1. What is the goal of Chaos Monkey?

Inspired by PRINCIPLES OF CHAOS ENGINEERING and by my work in distributed system, with a focus on Spring Boot, I wanted to test the resulting applications better and especially during operation.

After writing many unit and integration tests, a code coverage from 70% to 80%, this unpleasant feeling remains, how our baby behaves in production?

Many questions remain unanswered:

  • Will our fallbacks work?

  • How does the application behave with network latency?

  • What if one of our services breaks down?

  • Service Discovery works, but is our Client-Side-Load-Balancing also working?

As you can see, there are many more questions and open topics you have to deal with.

That was my start to take a deep dive into Chaos Engineering and I started this little project to share my thoughts and experience.

A detailed explanation of when and why you should use the Chaos Monkey for Spring Boot can be found here.

2. Getting started

How to activate Chaos Monkey for Spring Boot in your existing Spring Boot App?

There are two ways to integrate the Chaos Monkey for Spring Boot into your existing Spring Boot app. Either it is an integral part of your project and is listed in the POM or you can include it as an external dependency when starting your Spring Boot App.

2.1. Dependency in your POM file

1.) Let´s activate Chaos Monkey for Spring Boot, only 2 steps are required

pom.xml
<dependency>
    <groupId>de.codecentric</groupId>
    <artifactId>chaos-monkey-spring-boot</artifactId>
    <version>2.0.1</version>
</dependency>

2.) Start your Spring Boot App Command-Line example:

command-line
java -jar your-app.jar --spring.profiles.active=chaos-monkey

2.2. External dependency JAR file

You can extend your existing application with the CM4SB and add it as an external dependency at startup. For this it is necessary to use the PropertiesLauncher of Spring Boot.

You can specify the necessary properties to activate the CM4SB as an external property file using the parameter --spring.config.location.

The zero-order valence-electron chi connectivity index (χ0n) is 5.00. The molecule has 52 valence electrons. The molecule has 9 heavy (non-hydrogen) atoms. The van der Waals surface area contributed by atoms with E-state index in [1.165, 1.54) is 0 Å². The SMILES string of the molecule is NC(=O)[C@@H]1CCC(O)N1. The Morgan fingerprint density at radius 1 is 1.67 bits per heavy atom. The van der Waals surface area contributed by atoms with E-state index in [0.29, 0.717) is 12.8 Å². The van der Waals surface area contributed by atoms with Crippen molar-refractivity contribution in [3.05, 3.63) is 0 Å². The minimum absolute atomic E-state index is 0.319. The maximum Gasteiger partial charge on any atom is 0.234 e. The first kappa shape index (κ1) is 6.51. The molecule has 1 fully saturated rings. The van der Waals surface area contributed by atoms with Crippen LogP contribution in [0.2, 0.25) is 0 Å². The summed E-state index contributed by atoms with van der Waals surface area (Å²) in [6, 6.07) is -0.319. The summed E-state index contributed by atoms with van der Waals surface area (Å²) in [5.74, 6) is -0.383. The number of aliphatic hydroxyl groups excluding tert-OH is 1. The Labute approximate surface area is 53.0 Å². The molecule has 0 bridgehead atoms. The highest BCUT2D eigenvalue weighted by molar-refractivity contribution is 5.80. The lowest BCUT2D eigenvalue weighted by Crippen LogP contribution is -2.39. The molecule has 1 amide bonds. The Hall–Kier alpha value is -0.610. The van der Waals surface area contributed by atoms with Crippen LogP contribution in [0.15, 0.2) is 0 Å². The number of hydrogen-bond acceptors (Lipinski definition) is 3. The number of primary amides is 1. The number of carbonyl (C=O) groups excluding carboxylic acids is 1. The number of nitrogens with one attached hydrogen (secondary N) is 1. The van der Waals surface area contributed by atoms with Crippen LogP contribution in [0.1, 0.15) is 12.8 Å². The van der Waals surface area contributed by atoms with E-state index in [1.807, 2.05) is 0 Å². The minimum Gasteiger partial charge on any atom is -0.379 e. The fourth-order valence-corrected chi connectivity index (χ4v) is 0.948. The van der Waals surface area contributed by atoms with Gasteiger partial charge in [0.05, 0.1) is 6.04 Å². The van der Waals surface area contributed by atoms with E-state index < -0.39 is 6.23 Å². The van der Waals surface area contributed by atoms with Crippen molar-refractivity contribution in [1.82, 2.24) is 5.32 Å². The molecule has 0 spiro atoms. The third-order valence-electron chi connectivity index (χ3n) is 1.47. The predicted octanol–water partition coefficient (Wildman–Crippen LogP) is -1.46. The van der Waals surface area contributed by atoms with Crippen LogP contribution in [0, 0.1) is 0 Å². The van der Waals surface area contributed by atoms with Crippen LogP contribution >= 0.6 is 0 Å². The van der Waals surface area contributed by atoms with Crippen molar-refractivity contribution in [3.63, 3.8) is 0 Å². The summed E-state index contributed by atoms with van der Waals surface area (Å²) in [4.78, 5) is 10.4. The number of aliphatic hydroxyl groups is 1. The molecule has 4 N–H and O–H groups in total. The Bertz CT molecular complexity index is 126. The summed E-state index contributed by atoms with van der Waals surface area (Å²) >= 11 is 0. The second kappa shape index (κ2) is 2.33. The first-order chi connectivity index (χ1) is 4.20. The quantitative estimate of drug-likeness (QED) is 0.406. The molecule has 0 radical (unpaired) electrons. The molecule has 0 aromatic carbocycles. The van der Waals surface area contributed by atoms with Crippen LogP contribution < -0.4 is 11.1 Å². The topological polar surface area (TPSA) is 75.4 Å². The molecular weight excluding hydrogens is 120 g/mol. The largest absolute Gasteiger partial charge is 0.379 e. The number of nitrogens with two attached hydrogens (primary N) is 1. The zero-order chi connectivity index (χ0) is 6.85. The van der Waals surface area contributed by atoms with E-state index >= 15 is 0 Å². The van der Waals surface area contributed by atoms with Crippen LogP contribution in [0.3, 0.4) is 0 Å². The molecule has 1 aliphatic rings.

This special JAR file is also available via Maven:

pom.xml
<dependency>
    <groupId>de.codecentric</groupId>
    <artifactId>chaos-monkey-spring-boot</artifactId>
    <classifier>jar-with-dependencies</classifier>
    <version>2.0.1</version>
</dependency>

Start your Spring Boot application, add Chaos Monkey for Spring Boot JAR and properties.

command-line
java -cp your-app.jar
    -Dloader.path=chaos-monkey-spring-boot-2.0.1-jar-with-dependencies.jar
        org.springframework.boot.loader.PropertiesLauncher
    --spring.profiles.active=chaos-monkey
    --spring.config.location=file:./chaos-monkey.properties

It is your decision how you want to integrate and use the CM4SB. There is no difference between the two possibilities.

2.3. Minimal property file to run CM4SB

Activate the watcher you need for your experiments. In this example we want to make attacks on our @Service and @RestController annotated classes.

chaos.monkey.enabled=true is optional, you can enable/disable the Chaos Monkey at runtime! (default=false)
application.properties:
spring.profiles.active=chaos-monkey
chaos.monkey.enabled=true

chaos.monkey.watcher.controller=false
chaos.monkey.watcher.restController=true
chaos.monkey.watcher.service=true
chaos.monkey.watcher.repository=false
application.yml:
spring:
  profiles:
    active: chaos-monkey
chaos:
  monkey:
    enabled: true
    watcher:
      component: false
      controller: false
      repository: false
      rest-controller: true
      service: true

3. Spring Boot Actuator Endpoints

Chaos Monkey for Spring Boot offers you some build in endpoints exposed via JMX or HTTP.


3.1. Enable chaosmonkey endpoint

application.properties:
management.endpoint.chaosmonkey.enabled=true
management.endpoint.chaosmonkeyjmx.enabled=true

# inlcude all endpoints
management.endpoints.web.exposure.include=*

# include specific endpoints
management.endpoints.web.exposure.include=health,info,chaosmonkey

3.2. HTTP Endpoint

ID Description Methods

/chaosmonkey

Running Chaos Monkey configuration

GET

/chaosmonkey/status

Is Chaos Monkey enabled or disabled?

GET

/chaosmonkey/enable

Enable Chaos Monkey

POST

/chaosmonkey/disable

Disable Chaos Monkey

POST

/chaosmonkey/watcher

Running Watcher configuration.

NOTE: Watcher cannot be changed at runtime, they are Spring AOP components that have to be created when the application starts.

GET

/chaosmonkey/assaults

Running Assaults configuration

GET

/chaosmonkey/assaults

Change Assaults configuration

POST

3.2.1. Examples

GET Chaos Monkey Configuration
/chaosmonkey - Response 200 OK
{
"chaosMonkeyProperties":{
"enabled": true
},
"assaultProperties":{
"level": 3,